Our adventures in Alaska are sadly coming to an end. Daniel has been transferred to the office in Santiago, Chile and we will be heading down there at the end of April. We have had the best sixteen months ever up here in the Last Frontier and we will miss it so much. We made some lovely friends who threw a farewell party for us at the Sourdough Mining Co. I guess we moved up from our "Cheechako" status, as our card read: "Real Alaskans Award: Because you did more in Alaska in one year than most of us do in a lifetime"!
We received a beautiful Native Alaskan hunting mask to remind us of our time here. It is crafted in the Inupiat style, and it tells the story of a hunter from the Elim tribe who had a successful hunt. The soapstone and wood mask in the centre represents the hunter, and he is flanked by a spear and oars made out of baleen (whalebone). Around the edge are the animals he has killed, mostly whales and seals, carved out of ivory.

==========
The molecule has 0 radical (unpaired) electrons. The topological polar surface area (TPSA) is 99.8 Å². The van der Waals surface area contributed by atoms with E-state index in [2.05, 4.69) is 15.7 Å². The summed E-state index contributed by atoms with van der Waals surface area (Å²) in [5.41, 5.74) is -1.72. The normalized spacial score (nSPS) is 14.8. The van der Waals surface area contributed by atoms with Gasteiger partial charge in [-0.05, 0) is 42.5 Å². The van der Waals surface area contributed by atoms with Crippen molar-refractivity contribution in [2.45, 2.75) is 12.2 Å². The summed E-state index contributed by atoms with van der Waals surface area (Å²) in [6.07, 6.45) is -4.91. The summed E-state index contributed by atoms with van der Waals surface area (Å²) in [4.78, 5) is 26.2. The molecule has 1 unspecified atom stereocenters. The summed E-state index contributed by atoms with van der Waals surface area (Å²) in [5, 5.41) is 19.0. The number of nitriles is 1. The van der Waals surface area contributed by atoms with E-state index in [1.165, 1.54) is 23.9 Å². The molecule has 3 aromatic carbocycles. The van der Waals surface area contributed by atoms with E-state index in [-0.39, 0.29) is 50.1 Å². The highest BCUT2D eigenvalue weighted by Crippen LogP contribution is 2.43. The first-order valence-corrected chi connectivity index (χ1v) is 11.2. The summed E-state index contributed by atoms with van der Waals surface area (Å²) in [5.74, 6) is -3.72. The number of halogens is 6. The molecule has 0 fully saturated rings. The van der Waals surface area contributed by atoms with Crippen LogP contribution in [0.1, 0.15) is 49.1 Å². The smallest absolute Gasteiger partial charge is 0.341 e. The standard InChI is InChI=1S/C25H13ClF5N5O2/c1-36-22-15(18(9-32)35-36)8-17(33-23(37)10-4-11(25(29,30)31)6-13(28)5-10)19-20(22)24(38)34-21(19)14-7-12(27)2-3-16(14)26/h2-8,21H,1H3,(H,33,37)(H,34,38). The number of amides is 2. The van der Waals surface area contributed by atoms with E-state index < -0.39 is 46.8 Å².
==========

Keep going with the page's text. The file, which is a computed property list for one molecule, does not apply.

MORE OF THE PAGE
Daniel's office also held a farewell lunch for us and gave us lovely send off. We received a traditional Native Alaskan souvenir carved out of whale and seal bone, and a beautiful Alaskan coffee-table book signed by all of Daniel's colleagues.
Thank you so much to all our Alaskan friends who made our time here so wonderful. We would love to repay your hospitality in Chile!
Tuesday, April 26, 2011
Monday, April 25, 2011
In South Africa, the Easter Bunny hides a lot of chocolate eggs around the garden, which the kids hunt for and then stuff their faces with. In America, surprisingly, it is a much more wholesome holiday. Families spend time decorating boiled eggs together and then eat egg salad and egg sandwiches for the rest of the week! Because it's still a little snowy and slushy outside, the Alaskan Easter Bunny stays indoors and hides plastic eggs filled with money or sweets. We spent a lovely Easter Sunday with a group of friends, who were kind enough to let me decorate eggs and hunt for treats with their kids!